“Broken system”: Ombudsman finds insolvency practices working against small business

insolvency practices

Small business ombudsman Kate Carnell. Source: AAP/Mick Tsikas.

Small business ombudsman Kate Carnell has urged insolvency practice reforms to address a “broken system” for SMEs, amid an expected surge in small businesses hitting the wall later this year.

Handing down its inquiry into insolvency practices on Tuesday, the Australian Small Business and Family Enterprise Ombudsman (ASBFEO) argued tailored systems should be created to simplify insolvency for small businesses and enable them to have greater control over the process.

Carnell characterised the need for reform as urgent, given how the COVID-19 pandemic has exacerbated financial stresses facing small business owners.

“The reality is that Australia is now in the grip of a recession. Trading conditions are the worst we’ve seen since the great depression and many small businesses won’t survive,” Carnell said in a statement.

“Our inquiry has found that the system as it stands does not work for small businesses.

“Small businesses that have been through the liquidation process have told us their experience was so traumatic they will never fully recover, let alone try to start a new business down the track.”

There were 10 recommendations in total; here are the broad strokes.

  • Create a “small business viability review” where distressed firms can obtain $5,000 advice vouchers.
  • Establish small business debt hibernation where a systemic shock (i.e. a pandemic) has been declared.
  • Create directors insolvency agreements, allowing business owners to propose restructures to liquidators.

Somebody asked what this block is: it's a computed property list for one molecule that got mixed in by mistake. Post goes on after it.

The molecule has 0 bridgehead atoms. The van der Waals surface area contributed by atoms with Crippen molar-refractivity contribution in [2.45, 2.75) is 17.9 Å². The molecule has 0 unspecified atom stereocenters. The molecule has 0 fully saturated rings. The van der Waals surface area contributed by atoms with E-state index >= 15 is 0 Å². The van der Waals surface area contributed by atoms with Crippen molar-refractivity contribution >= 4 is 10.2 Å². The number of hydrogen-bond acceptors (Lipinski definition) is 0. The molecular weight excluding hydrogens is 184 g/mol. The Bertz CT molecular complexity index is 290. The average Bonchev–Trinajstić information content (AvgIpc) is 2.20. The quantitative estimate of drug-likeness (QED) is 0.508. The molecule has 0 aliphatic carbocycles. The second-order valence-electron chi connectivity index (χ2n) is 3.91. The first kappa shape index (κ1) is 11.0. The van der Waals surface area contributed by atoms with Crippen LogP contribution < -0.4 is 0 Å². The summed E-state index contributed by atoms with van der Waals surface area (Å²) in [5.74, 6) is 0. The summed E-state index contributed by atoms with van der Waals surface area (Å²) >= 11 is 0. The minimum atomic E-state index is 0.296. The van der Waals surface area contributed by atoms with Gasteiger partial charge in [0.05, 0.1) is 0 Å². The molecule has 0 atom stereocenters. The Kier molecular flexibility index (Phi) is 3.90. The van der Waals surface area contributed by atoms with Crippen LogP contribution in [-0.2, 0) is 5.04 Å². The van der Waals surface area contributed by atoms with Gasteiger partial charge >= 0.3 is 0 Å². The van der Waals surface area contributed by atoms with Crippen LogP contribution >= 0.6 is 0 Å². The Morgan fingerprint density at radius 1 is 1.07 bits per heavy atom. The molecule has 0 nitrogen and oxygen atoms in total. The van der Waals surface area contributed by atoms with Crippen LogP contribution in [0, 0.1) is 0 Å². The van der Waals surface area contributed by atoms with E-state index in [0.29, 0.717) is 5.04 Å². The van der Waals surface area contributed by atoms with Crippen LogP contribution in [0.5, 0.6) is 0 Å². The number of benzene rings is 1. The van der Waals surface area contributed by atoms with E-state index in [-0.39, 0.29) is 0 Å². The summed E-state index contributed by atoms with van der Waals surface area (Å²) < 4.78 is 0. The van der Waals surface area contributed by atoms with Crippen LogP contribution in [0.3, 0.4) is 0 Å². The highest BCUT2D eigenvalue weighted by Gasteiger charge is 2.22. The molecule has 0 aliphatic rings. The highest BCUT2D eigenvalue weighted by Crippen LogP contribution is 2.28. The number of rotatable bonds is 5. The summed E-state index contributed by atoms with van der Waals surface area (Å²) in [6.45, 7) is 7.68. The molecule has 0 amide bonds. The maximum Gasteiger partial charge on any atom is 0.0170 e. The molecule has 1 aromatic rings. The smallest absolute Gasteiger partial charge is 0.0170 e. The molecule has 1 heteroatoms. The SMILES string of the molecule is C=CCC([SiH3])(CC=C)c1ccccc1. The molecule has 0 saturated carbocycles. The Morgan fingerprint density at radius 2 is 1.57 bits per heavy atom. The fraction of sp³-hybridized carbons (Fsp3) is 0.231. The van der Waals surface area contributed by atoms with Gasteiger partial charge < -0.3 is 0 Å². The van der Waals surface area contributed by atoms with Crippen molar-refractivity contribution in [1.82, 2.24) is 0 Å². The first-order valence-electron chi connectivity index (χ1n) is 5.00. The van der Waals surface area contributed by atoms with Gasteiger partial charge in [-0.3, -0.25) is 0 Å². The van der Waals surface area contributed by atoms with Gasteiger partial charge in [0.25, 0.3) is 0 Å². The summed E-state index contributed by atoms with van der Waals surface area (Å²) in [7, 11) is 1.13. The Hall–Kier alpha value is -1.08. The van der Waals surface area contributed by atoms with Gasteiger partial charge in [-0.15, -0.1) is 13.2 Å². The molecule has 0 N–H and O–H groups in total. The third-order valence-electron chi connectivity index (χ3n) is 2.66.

• Simplify liquidations where net debt is low, ensuring the process takes less than 30 days and is cheaper.
  • Increase minimum debt for statutory demands to $5,000 and the response period from 21 to 30 days.
  • Prevent liquidators from pursuing recoveries for creditors where expected returns are lower than costs.
  • Simplify insolvency information provided to creditors and include plain-language fact sheets.
  • Digitise communications with creditors and business owners during external administrations.
  • Better target investigations and the recording of financial misconduct to those with a track record.
  • The Australian Banking Association should amend subparagraph 179A (a) of the banking code so it applies to all small businesses, not just farmers.

In essence, ASBFEO found existing insolvency processes aren’t working for small businesses, forcing them to sacrifice more control than is necessary, pay high fees and deal with time-consuming and complex red tape.

The recommendations canvas several legislative changes and reforms that corporate regulator ASIC and the Australian Banking Association (ABA) would need to implement.

For example, proposed changes to the banking code would ensure all small businesses are covered by a provision that stops default interest charges in cases where a business with a loan is affected by a systemic shock, such as a pandemic.

“We know the sooner a small business seeks help, the more likely it is they can achieve a restructure or turnaround,” Carnell said.

“But cashflow issues, compounded by falling revenue, may mean those small business can’t afford the professional financial advice they need.

“The ramifications of this could be devastating, both for the business and its owner and family, down the line.”

The full review is available online here.

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